4 Tips for Helping Employees with Autism Succeed
April 3, 2019
April is National Autism month! To help raise awareness and funding to support organizations, including Drexel's A.J. Drexel Autism Institute, the greater Drexel community heavily participates in the annual Eagles Autism Challenge (taking place on May 18th - even President Fry will be participating - riding his bike 30 miles). The A.J. Drexel Autism Institute is one of three autism research centers in our area. To honor the efforts of both the A.J. Drexel Autism Institute and the Eagles Autism Challenge, I thought it would be a great idea to address autism in the workplace. I asked Amy D. Edwards, EdD, the Director of the Drexel Autism Support Program to write a guest blog post this week on this topic.
Anne Converse Willkomm
Assistant Clinical Professor
Department Head of Graduate Studies
As knowledge and awareness around the autism spectrum increases, it's important for employers to understand how to approach and assist employees who may (or may not) have autism. Here are four tips on how to best support employees that may identify as being autistic.
Don’t ask! Do not single out an employee unless they have disclosed to you first
Employees are protected under the Americans with Disabilities Act Amendments Act, and must be the first to disclose that they have a disability. Employees under ADAAA are eligible to receive supports – meaning, they have to advocate for themselves to receive accommodations. No one is finding them and offering support – and, remember, they may not want it. Employees must choose to ask for help. Additional support in a job is not automatic, nor should it be, and cannot be offered without disclosure.
Offer helpful suggestions to all employees – not just one
It’s been a few weeks, and you are beginning to suspect that an employee is struggling with their duties and could use additional support. Rather than address this employee individually, offer the support to everyone. Explain the benefits of asking for help and let your employees know that you are available to assist them. It may improve your team’s productivity – not just the employee’s.
Managing time and expectations within a new job is a huge adjustment for any employee. Without asking an employee to disclose a disability, implement general management strategies for the group. Employers or team members can assist employees in the following ways:
- Giving ample time for the employee to adjust their schedule if a due date changes.
- Breaking tasks into smaller, concrete steps (e.g. actionable items on a checklist).
- Asking to see an employee after a meeting if they are being inappropriate (making noise, rude remarks, etc.). Clearly explain that their actions are disrupting to the team and are hindering getting the job done. Suggest small breaks if the employee needs it.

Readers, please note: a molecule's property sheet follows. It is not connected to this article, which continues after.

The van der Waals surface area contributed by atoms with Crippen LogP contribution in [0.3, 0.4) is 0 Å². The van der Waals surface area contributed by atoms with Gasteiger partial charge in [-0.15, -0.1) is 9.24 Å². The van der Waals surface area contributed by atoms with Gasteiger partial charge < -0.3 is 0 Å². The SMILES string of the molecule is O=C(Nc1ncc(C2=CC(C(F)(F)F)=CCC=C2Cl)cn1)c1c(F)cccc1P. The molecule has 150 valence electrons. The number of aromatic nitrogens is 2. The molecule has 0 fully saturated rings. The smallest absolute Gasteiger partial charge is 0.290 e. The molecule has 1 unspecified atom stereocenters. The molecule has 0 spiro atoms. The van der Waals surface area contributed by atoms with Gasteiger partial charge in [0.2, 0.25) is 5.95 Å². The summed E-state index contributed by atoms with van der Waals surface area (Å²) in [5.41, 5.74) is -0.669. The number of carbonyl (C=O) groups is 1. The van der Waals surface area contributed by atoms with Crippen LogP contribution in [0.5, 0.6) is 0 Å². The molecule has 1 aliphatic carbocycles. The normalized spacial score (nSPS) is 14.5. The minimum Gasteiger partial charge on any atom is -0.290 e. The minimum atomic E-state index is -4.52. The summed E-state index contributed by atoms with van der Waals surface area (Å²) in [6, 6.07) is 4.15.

- If an employee isn’t completing their tasks in a team project, pull them aside afterward and say, “Hey – I noticed that you aren’t participating, and this is a really important project. I know that you can contribute (insert task here). Is there anything that I can do to help you get started?”
- Assign a seasoned buddy or mentor. If a new employee starts, have another co-worker be their point person who they can turn to and ask questions from “what is this task” to “when is the next happy hour?”
Additionally, it is important to note that if an employee – with or without a disability – is violating any employer policy, then it needs to be reported. Not reporting a policy violation because of a suspected disability, does not help the employee or employer in any way.
Be comfortable in addressing privacy and stigma issues
You’ve taken all the steps above. You’ve offered resources to the team, you’ve addressed misunderstanding and management concerns, and you’ve made yourself available to employees. Perhaps an employee has even disclosed to you. What now?
All people with autism are different. Some may take pride in their disability and will take advantage of all accommodations that are available. Others may not want anyone to know that they are “different” and may feel that taking advantage of support will give them an unfair advantage over other employees. Again, it is ultimately up to the employee to choose to seek support.
Employers, supervisors and/or co-workers can ease employees’ concerns by assuring that they will not disclose their diagnosis to anyone, if that is what the employee wants. They can also let employees know that they are there to help and are available to answer general questions. Employers can also give examples of other employees (with no identifying information!) who have used supports and excelled in their position. Remind employees that accommodations are there to provide equal access and opportunity – not to provide an unfair advantage.
In short, be patient and kind.
Some helpful web pages are listed below that speak specifically about autism in employment. However, if you re-read the suggestions above, you’ll notice that you could apply them to any employee – autistic or not. Being patient and straight to the point – but not condescending (read: kind), will go a long way in working well with all of your employees.
Amy E. Edwards, EdD
Drexel Autism Support Program
A.J. Drexel Autism Institute
Resources to further help employees and employers assist colleagues with autism succeed: